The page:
With the construction contract signed and all planning and building permissions in place we’re now breaking ground on site. This is the heavy machinery phase of the build and there’s something cathartic about using heavy machinery to exorcise the tension of all those delicate negotiations that happened during the design, planning and quoting stages of the project. There’s something of a release in the process of knocking a site down to its stone and substrate foundations. It’s like ripping off a scab. It’s satisfying to see the clean, exposed, untouched skin of the earth you’re going to build on, an image that is attractive to me because I’m a minimalist. Right now there’s nothing there. No clutter. No anything. Also, if there is a better expression of “Ma”, the Japanese concept of the pause between ideas I’d like to see it. The specter of a back-to-bare-earth building site in a built up architectural hodge-podge like Hamilton is a rare image worth savouring, even for a moment.
The thing is, I’ve had more than a moment to savour it because after only three days of digging, the job has been stopped, for over a month. It started out OK. We even took the precaution of having a Japanese Buddhist priest perform a traditional Ji Chin Sai (or groundbreaking ceremony) on site the day before we began work.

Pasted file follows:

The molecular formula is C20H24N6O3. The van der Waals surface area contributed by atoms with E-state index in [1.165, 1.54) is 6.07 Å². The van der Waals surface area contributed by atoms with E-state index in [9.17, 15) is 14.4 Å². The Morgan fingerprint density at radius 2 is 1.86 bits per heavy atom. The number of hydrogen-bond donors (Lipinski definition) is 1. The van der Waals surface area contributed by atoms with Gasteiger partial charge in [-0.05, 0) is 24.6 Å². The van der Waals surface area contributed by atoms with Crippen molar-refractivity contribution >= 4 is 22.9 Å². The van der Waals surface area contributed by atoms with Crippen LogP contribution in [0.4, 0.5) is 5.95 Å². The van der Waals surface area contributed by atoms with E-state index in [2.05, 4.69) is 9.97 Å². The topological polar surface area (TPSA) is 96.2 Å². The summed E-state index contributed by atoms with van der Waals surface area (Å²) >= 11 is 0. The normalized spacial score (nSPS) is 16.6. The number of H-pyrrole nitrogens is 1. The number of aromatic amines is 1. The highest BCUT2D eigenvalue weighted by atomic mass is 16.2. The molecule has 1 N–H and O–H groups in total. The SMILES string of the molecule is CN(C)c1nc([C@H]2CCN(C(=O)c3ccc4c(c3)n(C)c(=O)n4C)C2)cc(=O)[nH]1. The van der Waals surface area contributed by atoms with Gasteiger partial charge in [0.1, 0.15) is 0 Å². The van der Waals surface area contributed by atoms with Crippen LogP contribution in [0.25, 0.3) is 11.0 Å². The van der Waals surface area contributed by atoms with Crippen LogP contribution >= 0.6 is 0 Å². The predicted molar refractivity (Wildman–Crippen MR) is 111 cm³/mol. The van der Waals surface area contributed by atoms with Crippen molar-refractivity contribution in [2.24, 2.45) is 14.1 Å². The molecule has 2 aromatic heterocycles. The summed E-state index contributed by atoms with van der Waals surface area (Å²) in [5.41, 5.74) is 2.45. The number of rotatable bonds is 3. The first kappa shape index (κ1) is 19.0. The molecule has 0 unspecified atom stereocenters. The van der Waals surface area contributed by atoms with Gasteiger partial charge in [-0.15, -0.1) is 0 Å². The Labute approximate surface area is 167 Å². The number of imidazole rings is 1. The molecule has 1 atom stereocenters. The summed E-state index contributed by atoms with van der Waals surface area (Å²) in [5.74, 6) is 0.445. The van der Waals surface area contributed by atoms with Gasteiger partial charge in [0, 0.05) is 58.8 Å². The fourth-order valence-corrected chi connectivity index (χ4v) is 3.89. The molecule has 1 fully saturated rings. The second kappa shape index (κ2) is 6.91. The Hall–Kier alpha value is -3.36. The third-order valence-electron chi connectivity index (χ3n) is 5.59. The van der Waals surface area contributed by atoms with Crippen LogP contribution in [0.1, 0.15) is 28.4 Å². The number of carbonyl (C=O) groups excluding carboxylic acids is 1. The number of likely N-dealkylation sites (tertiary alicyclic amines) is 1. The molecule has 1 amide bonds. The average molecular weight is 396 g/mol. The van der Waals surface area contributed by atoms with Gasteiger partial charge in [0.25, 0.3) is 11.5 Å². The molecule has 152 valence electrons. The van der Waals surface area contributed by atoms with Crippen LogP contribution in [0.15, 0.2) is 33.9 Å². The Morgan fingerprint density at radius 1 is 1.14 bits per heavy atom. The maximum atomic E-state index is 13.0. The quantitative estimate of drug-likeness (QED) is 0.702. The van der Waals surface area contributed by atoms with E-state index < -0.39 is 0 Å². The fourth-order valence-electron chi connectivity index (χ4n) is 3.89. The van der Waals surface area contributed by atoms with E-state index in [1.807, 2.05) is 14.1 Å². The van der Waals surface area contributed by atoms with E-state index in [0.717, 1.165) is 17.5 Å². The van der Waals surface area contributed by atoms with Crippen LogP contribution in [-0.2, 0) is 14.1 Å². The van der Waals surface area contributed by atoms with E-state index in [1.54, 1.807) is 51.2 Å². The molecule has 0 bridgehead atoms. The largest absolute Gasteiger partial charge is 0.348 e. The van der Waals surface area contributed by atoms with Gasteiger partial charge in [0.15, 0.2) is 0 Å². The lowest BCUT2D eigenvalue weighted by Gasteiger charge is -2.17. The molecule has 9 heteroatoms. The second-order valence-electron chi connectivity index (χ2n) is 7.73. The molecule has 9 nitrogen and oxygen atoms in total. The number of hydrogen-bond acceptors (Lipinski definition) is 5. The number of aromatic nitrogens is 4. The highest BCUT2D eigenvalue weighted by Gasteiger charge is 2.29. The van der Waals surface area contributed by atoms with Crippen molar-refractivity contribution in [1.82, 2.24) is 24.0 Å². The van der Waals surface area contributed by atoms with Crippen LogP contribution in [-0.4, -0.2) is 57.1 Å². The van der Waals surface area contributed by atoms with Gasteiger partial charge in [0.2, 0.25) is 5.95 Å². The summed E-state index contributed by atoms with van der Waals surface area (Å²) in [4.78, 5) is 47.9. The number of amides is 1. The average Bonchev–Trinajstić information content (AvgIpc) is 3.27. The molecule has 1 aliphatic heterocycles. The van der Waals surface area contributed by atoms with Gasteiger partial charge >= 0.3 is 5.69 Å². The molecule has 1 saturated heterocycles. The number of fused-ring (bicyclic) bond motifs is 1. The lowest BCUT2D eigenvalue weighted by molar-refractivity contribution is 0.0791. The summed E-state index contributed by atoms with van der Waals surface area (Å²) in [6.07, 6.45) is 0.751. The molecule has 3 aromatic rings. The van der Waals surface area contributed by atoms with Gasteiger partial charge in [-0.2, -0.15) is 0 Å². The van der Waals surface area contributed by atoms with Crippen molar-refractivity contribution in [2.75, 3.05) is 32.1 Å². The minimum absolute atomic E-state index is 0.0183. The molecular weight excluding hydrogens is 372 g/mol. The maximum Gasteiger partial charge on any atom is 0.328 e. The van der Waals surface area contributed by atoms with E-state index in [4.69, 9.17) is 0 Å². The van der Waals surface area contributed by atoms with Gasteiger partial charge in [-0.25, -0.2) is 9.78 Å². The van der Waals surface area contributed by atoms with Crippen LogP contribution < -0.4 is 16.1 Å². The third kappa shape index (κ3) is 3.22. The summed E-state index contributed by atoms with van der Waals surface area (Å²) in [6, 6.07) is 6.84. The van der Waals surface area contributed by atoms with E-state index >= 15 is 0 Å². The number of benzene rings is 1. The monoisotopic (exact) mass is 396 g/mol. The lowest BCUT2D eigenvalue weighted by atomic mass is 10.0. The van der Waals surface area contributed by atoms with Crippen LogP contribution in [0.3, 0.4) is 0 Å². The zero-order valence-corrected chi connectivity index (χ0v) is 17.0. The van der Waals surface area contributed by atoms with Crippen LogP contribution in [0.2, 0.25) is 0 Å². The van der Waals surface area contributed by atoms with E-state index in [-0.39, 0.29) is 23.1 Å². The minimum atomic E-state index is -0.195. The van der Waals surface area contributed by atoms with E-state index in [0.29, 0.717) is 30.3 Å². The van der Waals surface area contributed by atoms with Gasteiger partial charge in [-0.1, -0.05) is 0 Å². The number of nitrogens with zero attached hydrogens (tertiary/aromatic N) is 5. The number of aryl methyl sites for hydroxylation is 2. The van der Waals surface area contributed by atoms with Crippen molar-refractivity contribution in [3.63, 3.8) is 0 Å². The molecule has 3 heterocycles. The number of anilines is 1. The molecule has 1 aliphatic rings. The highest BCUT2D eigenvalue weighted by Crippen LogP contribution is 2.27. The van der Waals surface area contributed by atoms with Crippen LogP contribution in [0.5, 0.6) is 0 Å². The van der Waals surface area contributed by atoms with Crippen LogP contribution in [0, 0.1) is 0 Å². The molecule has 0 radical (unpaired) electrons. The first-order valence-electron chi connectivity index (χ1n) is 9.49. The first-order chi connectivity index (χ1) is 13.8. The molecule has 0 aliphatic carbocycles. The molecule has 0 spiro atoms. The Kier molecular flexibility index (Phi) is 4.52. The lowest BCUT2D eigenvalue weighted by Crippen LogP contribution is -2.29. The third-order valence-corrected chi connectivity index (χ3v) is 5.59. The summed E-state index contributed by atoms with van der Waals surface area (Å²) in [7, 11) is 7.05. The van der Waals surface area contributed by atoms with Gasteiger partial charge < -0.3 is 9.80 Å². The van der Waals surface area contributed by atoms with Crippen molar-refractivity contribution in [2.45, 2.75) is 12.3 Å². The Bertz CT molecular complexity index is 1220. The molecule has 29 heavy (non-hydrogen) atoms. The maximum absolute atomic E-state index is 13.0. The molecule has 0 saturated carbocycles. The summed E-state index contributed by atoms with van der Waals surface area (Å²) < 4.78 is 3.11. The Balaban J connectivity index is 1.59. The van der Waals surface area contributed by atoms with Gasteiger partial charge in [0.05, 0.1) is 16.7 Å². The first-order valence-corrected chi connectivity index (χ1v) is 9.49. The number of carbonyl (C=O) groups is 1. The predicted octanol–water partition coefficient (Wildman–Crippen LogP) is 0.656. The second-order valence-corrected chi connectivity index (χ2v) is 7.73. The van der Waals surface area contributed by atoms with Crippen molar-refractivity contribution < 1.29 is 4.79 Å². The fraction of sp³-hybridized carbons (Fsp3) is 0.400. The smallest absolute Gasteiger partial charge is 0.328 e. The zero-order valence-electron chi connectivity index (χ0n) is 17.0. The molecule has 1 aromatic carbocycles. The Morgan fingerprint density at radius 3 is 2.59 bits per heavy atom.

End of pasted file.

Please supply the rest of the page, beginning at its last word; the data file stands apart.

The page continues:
This was a genteel ceremony, a ritual blessing of the project involving the entire team of architect, engineer, builder and client. It was a request for good luck, for happy communication between the team, for safety and solid construction and in the end for the enduring happiness of the home to be built there. So far so good.
The day after the Ji Chin Sai ceremony the activity on site was a little less genteel. With our heavy machinery, we ripped mercilessly into the loose fill that we knew was there beneath the ground cover. Mid morning saw the arrival of a big digger, an 18-tonne monster of a machine that would do the bulky work. It was driven with a combination of gung-ho and considerable skill directly up the steep face of the site to begin digging the platform at the top.